Saturday, March 20, 2010
It's Cerebral Palsy Awareness Day and hello, world, my child is not a tragedy
It's impossible to remember exactly what I thought of cerebral palsy before I had Max. I'm pretty sure I could only picture a person in a wheelchair, but I'm not sure. I didn't know anyone who had it. I had no idea it could be mild, and I certainly had no idea of the complications it could bring.
Then I had a child with CP.
The words "cerebral palsy" can sound pretty awful. They literally mean weakness (palsy) having to do with the brain (cerebral). The condition is caused by an injury to the brain sometime around childbirth. Max lost oxygen during birth, which is what caused the brain damage and resulting cp. Here's a good description of what cerebral palsy means from The Centers for Disease Control, although geez, how old is the photo of that little girl?!
Having CP basically means your brain doesn't send the right signals to your muscles, so they can be messed up (to use the medical terminology). There are four kinds of cerebral palsy: spastic, athetoid, ataxic and mixed. Max has spastic four-quad CP, so he has increased tightness in all four limbs, as well as his feet, torso and jaw.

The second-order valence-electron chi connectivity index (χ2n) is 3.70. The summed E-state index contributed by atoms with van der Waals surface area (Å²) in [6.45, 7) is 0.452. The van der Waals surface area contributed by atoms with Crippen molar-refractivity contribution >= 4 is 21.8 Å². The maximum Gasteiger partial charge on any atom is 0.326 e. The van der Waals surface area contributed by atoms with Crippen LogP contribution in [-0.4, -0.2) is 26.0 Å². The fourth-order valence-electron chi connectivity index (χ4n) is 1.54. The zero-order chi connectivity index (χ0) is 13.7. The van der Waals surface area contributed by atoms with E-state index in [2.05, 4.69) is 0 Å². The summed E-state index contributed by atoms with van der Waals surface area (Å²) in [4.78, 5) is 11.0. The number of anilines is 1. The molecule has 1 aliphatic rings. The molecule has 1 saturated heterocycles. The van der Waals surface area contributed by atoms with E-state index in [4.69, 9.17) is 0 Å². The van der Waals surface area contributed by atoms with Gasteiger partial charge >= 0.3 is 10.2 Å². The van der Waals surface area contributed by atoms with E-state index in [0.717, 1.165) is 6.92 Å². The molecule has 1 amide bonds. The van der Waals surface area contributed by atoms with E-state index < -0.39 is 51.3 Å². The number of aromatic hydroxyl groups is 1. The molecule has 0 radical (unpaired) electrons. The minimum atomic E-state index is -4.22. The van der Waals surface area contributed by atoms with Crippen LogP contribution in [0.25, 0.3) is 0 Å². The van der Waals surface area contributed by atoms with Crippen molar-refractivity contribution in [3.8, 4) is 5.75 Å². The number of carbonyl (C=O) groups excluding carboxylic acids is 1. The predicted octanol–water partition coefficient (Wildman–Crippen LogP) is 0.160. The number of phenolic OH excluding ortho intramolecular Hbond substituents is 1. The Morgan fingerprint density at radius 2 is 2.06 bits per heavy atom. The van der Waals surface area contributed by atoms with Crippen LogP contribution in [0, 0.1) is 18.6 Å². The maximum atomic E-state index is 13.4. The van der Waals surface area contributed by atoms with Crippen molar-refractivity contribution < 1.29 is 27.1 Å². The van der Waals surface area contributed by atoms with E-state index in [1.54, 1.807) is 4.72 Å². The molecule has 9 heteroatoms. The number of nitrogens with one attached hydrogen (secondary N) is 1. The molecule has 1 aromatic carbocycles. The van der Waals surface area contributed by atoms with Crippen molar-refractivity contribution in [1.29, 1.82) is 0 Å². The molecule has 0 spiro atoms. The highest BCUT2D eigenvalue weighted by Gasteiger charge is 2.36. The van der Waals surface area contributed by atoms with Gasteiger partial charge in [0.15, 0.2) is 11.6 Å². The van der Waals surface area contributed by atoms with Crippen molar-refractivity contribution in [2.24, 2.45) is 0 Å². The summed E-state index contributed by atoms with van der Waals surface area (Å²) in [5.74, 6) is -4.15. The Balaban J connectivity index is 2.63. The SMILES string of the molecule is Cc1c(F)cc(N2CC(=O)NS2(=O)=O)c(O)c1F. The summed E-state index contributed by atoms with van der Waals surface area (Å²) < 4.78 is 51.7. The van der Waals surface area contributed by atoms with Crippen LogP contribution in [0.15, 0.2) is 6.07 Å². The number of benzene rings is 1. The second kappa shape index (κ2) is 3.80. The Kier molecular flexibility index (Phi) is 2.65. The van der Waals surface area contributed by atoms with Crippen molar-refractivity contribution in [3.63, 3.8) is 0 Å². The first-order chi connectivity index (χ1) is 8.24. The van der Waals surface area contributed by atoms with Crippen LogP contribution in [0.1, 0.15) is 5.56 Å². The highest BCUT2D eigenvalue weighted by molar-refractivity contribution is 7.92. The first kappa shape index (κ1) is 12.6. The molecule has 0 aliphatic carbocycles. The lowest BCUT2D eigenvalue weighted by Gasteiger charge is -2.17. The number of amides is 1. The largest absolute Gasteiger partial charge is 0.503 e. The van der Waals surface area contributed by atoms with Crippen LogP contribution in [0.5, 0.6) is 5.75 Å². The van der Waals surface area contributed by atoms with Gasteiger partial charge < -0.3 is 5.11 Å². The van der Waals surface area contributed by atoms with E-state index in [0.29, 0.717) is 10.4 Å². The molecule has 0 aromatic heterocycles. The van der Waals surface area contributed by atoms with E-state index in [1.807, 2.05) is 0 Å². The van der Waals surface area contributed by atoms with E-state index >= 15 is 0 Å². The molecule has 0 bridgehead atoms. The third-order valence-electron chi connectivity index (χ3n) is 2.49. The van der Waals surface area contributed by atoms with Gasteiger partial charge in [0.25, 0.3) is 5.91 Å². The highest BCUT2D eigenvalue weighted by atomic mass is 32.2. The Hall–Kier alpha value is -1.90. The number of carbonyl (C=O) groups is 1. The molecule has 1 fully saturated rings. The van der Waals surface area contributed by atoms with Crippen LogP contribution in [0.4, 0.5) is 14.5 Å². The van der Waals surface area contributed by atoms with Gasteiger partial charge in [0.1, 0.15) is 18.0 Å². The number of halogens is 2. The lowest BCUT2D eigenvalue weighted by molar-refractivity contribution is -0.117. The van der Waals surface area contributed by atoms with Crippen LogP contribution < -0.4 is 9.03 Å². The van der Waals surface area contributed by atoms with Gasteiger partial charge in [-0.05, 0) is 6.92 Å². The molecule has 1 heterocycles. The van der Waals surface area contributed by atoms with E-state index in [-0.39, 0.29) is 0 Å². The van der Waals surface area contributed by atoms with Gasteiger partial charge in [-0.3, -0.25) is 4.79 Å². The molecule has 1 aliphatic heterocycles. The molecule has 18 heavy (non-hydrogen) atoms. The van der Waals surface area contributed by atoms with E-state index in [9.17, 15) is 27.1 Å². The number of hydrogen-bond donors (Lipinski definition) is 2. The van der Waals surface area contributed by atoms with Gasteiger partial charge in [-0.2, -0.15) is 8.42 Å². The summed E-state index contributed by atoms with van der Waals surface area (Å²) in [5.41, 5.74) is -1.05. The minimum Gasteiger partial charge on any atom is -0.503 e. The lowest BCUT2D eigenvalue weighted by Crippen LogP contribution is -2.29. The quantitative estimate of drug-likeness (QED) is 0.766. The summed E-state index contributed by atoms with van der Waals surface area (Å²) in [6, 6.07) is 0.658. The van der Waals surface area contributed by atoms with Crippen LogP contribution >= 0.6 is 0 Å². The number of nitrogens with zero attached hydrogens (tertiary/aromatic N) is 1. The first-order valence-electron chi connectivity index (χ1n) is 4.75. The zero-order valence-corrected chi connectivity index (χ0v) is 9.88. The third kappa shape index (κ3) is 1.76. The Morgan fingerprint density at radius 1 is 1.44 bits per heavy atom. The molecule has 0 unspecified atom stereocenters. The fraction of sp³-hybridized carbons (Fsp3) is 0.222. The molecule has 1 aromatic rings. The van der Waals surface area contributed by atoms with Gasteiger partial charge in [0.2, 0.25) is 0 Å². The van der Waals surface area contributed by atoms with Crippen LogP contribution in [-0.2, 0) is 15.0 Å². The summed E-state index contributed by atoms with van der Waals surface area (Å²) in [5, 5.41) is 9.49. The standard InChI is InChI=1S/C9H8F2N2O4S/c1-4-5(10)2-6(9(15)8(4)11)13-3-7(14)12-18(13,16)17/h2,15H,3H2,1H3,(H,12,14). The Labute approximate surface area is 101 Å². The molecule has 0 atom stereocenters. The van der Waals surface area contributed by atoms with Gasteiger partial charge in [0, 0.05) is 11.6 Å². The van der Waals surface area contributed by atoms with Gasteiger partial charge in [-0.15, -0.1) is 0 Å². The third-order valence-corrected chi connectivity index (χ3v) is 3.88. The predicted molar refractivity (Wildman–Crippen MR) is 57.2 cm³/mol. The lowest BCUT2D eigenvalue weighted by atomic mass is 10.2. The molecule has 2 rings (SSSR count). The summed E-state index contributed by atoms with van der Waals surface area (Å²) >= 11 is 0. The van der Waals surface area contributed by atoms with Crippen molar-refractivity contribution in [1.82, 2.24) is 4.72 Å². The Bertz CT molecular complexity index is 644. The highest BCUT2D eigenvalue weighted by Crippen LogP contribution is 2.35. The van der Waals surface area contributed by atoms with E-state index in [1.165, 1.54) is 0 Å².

I was shocked to discover just how much the CP messed with Max's ability to eat; the tongue, as it turns out, is one of the body's most hard-working muscles. Chewing and swallowing require all sorts of intricate movements that may not come easily to someone with CP. Max sure does love to eat, but food and liquid dribble out. The other main way CP affects him is that he has a fair amount of trouble using his hands. Manual dexterity is a challenge, particularly in his right hand (the brain damage is worse on the left side of his brain). His arms are tight, so swimming is not yet possible. And he cannot speak clearly, because of tongue challenges and because his brain isn't sending his mouth the right signals. He also has cognitive delays.
And then, there's the reality of Max. He is a really bright kid who's well aware of what's happening in this world (and who never lets his little sister put one over on him). He likes to learn, and picks up things quickly. The cp hasn't prevented him from walking or riding a bike. The cp hasn't prevented him from playing with trucks, coloring, downing ice-cream or doing all the other stuff little kids love to do. The cp has not affected his incredible determination, his spirit, his sunny disposition, his sense of humor, his fantastic attitude. Max doesn't yet know he has cerebral palsy. Someday, he will, but I'm not concerned it will change his perspective on who he is.
If you don't have a child with disabilities, the cerebral palsy may seem like a tragedy to you. I'm here to say, it isn't. Do I wish he didn't have it? Of course I do. But do I wish that I didn't have a temper? Yes. Do I wish that Dave didn't have such trouble listening? Yeah. Do I wish that Sabrina was more patient? Yes. We all have our weaknesses, and while Max's may be more involved and more obvious, they're part of who he is.
Cerebral palsy has not defined his life.